Thomson and Keane’s Fatal Relationship.
T. Keane arrived in Adelaide in November 1948 carrying a suitcase that held a set of car-breaking tools together with a pocket-sized copy of the Rubaiyat. At some stage of his journey or prior to it he placed a piece of paper on top of the back cover and wrote down a phone number, a bank account number and five lines of capital letters, leaving faint impressions.
After crossing out and re-writing one line, the five lines then appeared as four which Keane broke into two groups of two lines using the letter X as a border.
The police found these impressions were only visible under a UV light.
If any photographs were taken of the back cover in its original state, before the impressions were marked over with printer’s ink, they were not made available.
The phone number, X3239, was used by a well-known Adelaide second-hand car dealer named Prosper McTaggart Thomson. There is no record of the investigating police attempting to trace the owner of the bank account.
There is also no photograph of the bank account number, despite that it was probably as identifiable as the phone number. No photograph of that has been made available either.
Keane’s business with Thomson is assumed to have been connected with the motor vehicle trades and despite Thomson’s lack of fortune leading up to December 1948 – excluding two Vauxhall deals (*) – he appeared eager to obtain premises and a partner with enough money to assist him in starting up.
‘WANTED. Building suit workshop – pay ingoing or buy plant. URGENT Thomson X3292′ May ’47.
‘WANTED. Partner for used car business – $34,539 to $69,077. City premises.’ May ‘47.
‘Detection methods in this state (Qld) have been so successful that clever gangs operating in the southern states have left Queensland severely alone.’ Trove, 17 Nov ’47.
Thomson had previously used an (unnamed) partner in a minor venture turned sour in West Australia in 1936/37, and the police held the opinion that this partner was the one who convinced Thomson to engage in the deal that was his undoing.
(*)’SALE Vauxhall Wyvern 1940 ex. condition. Exchange car suitable tow caravan. $14,801. Thomson, Moseley St.’ June ’48.
(*)’SALE Vauxhall 12 hp sedan,12 hp sedan, new, 1948 model equipped radio and seat covers, exch for a sedan suitable for taxi, 1940 or later, GM or Chrysler product preferred, this is a genuine deal, based on new price both ways. No dealers, all genuine replies considered. Wrire, call or phone Thomson. (90a Moseley Street., Glenelg. Phone X3239.’ September 1948.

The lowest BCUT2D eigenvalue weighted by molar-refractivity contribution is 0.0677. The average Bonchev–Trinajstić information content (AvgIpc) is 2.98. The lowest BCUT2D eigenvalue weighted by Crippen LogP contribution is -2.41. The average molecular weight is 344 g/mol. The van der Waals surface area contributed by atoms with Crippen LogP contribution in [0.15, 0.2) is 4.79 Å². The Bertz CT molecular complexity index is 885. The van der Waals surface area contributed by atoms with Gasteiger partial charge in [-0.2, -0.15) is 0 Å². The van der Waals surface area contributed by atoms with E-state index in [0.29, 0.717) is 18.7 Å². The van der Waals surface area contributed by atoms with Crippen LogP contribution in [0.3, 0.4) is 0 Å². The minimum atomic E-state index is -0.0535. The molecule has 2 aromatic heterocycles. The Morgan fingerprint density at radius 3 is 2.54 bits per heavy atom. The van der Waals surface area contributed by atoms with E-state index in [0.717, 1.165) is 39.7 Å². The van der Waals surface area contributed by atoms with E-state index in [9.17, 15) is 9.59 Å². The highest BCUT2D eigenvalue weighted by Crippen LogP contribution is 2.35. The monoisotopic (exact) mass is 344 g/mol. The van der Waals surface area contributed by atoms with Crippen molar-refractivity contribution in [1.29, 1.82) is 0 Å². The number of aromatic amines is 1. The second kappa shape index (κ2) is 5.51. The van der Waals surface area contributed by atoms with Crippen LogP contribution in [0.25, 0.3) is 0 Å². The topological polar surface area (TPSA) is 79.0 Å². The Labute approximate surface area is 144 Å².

Keane was found dead close to Thomson’s home on December 1st, 1948, the day after he was assumed to have arrived in Adelaide.
But there is no proof that this was the case. No tickets were found on his body to indicate he came by train, Keane may have arrived in Adelaide earlier and somebody else could have lodged his suitcase and purchased the train and bus tickets that were found in his pocket. None of the individuals who issued the tickets recalled who purchased them.
The suitcase was found to be unlocked. This is unusual as most travellers are wary of leaving an unlocked suitcase in the care of a railway luggage office.
And there has always been a question mark as to why the bus and train tickets were the only identifiable items left to be found on his body, and why they pointed to the place where his suitcase could be found. Unfortunately the police never made this connection and relied on a press article in their search for any unclaimed luggage.
In addition, the seemingly un-coordinated timing of his supposed arrival in Adelaide in the early morning with the later purchase of the train and bus tickets, together with the hour his suitcase was lodged has never been satisfactorily explained.
The suitcase contained spare shirts, pyjamas, dressing gown, slippers, ties and underwear but no socks. This indicated Keane intended to stay in Adelaide for some time. The missing socks have been the subject of much discussion, some believe if Keane was holding a large quantity of cash when he arrived it may well have been hidden inside them.
One pair of underpants found in the suitcase was soiled, unusual as overnight travellers usually pack clean clothes.
Keane’s body had been stripped of wallet and ID and no luggage-ticket stub or suitcase key was found on his body. One of his knuckles was bloodied.
Keane’s Rubiayat was tossed into a car not far from where his body was found and somebody had torn the Tamam Shud slip from it and hidden it in his fob pocket.
Jessica Harkness, Thomson’s live-in partner recognised Keane’s likeness when she viewed a bust of his head and shoulders. Her memory of him so fresh the police accompanying her thought she might faint when it was unveiled by Paul Lawson.
She answered none of their questions.
Thomson’s fortunes improved markedly in and after the month Keane died.
‘Wanted house, any district, suit couple, pay cash, can give maison-ette with mod. Cons. Glenelg. Very low rental. Phone Thomson X3239.’ 12 November 1948
‘Wanted bungalow, pay cash to $93,875. Can give tenancy maisonette, all mod cons, rent 22/6, Glenelg. Phone Thomson X3239.’ 27 November 1948.
It is finished.